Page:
For Guitar Steve used a single Shure SM7B. The mic was placed just off center to the left of the cone on Graham's Fender amp with a single 12" speaker. There was also another amp in reserve just in case.
The third part of our trio was the Hammond B3 Organ. This had again been hired in along with two Leslie cabinets (one for backup). Akiko plays Bass for the trio with her feet on the B3's pedals so she expressed great concern that the bass end of the organ was recorded. Steve explained...
One of the first things that was mentioned to me when we started talking about this project was that Akiko, the artist, has not been happy with the bass on her previous recordings, and could I make sure we really captured that element of the organ. To that end, I added an extra mic, a Sennheiser MD421, and stuck it inside the Leslie cabinet, as close to the bass speaker as I could get it, and treated in with filters and EQ to really get the bass part to stand out.
For the rest of the Leslie Steve went with a combination of microphones. For the top end and rotating horn, Steve chose a pair of Aston Microphone Spirit mics set to cardioid. These were placed just outside the volume vents at the top of the cabinet. He also placed an Audio Technica 4050 at the rear of the Leslie near the bottom sound vents.
As I said earlier, the day of this recording was the wettest days in LA since records began. To that end, the evening performance was far from what you might refer to as "standing room only". However, the gig went very well with the trio playing for about 90 minutes. The small audience received the music very well. For me, this was a lesson in how to capture a live gig and it is summed up by the Scout and Guide Association motto. Be Prepared. Steve had booked all the appropriate suppliers and hire companies well in advance and even on a day when many would not be venturing out they all came through.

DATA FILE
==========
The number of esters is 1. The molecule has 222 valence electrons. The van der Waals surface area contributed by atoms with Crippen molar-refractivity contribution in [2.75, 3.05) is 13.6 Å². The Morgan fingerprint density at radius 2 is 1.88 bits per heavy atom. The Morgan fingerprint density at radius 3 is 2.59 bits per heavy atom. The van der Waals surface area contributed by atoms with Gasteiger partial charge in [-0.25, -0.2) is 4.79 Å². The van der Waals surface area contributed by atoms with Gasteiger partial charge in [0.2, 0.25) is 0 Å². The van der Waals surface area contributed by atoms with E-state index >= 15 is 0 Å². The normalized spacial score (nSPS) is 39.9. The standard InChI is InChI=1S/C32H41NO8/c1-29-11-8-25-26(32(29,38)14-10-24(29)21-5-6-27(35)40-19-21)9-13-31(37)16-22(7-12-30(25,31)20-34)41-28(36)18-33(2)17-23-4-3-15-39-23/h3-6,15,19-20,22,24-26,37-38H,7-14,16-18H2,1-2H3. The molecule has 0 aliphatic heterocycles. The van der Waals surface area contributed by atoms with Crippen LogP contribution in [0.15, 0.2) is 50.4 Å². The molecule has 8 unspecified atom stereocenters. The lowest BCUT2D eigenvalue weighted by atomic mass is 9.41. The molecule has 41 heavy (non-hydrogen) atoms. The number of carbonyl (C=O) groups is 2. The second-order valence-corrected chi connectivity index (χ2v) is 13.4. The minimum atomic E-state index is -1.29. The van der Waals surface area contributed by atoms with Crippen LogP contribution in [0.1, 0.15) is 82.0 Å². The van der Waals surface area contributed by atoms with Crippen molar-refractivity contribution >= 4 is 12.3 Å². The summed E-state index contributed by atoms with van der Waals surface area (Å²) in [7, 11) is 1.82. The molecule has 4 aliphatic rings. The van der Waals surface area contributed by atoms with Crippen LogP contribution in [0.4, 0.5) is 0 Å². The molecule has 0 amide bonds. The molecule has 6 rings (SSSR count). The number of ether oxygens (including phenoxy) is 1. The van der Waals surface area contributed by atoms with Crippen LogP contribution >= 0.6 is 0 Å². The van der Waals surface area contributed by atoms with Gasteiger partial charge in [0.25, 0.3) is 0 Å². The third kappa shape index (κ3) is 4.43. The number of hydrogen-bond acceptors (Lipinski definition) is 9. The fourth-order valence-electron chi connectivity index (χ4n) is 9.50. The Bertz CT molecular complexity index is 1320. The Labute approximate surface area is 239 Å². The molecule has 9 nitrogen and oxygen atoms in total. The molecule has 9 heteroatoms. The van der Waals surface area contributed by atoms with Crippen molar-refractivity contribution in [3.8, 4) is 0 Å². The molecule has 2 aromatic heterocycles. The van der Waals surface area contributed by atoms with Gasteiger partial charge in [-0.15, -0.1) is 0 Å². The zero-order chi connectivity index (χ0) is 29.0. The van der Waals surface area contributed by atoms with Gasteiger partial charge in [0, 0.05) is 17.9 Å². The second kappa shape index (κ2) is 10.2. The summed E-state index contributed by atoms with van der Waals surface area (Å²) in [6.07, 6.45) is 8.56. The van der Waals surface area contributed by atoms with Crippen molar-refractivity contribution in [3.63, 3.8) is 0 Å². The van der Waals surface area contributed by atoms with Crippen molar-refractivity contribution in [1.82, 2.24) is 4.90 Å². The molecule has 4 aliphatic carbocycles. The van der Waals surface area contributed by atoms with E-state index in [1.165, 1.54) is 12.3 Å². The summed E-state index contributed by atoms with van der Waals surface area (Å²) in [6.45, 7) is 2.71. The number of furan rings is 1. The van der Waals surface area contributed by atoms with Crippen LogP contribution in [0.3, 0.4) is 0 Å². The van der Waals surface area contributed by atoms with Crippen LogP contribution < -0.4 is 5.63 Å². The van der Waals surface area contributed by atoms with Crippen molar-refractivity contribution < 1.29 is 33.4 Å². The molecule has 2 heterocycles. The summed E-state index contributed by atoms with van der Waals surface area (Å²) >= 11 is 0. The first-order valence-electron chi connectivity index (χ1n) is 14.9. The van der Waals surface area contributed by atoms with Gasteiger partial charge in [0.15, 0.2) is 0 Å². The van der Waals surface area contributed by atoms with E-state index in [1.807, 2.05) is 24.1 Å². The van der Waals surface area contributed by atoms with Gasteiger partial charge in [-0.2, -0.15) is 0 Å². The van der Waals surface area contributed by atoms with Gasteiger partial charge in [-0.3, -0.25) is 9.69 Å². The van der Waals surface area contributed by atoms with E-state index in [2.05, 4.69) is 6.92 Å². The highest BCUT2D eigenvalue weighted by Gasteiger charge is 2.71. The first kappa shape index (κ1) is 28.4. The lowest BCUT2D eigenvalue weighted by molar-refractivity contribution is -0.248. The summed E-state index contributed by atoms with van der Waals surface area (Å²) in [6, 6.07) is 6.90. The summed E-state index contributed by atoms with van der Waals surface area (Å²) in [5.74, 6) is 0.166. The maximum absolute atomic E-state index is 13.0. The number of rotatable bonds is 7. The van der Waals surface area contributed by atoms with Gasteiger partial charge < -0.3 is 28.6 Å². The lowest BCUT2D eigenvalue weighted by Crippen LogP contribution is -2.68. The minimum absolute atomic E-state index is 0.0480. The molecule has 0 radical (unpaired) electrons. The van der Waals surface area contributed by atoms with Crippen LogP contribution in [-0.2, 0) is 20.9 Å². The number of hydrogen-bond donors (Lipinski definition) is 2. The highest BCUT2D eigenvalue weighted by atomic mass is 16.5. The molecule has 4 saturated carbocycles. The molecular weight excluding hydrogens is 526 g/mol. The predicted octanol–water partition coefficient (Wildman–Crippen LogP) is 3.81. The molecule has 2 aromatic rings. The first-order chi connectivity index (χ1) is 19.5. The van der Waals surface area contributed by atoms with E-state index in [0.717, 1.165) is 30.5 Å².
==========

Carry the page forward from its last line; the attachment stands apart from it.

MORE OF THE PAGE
Recording the gig is one thing but what about back up? I asked Steve after the event if he had any form of redundancy running while recording?
We didn't have any kind of redundant recording on this project. While this was a "live recording", it was very controlled in the fact that the only purpose of the show was to make the recording. The addition of the audience was secondary, and the audience knew that. If we had run into any technical issues, we simply would have stopped the show, dealt with the issue, then continued on.
Steve also had plenty of extra microphones and cables just in case of any failures. He had extra people on hand, including me to move and adjust mic stand if need be. It was a well planned and well-executed recording.
The following day, before I left to fly back to the UK I had the chance to hear a first rough mix of the concert. It sounded fantastic. Clear, clean and with a full stereo image. I look forward to hearing the final mix and master when the album is released.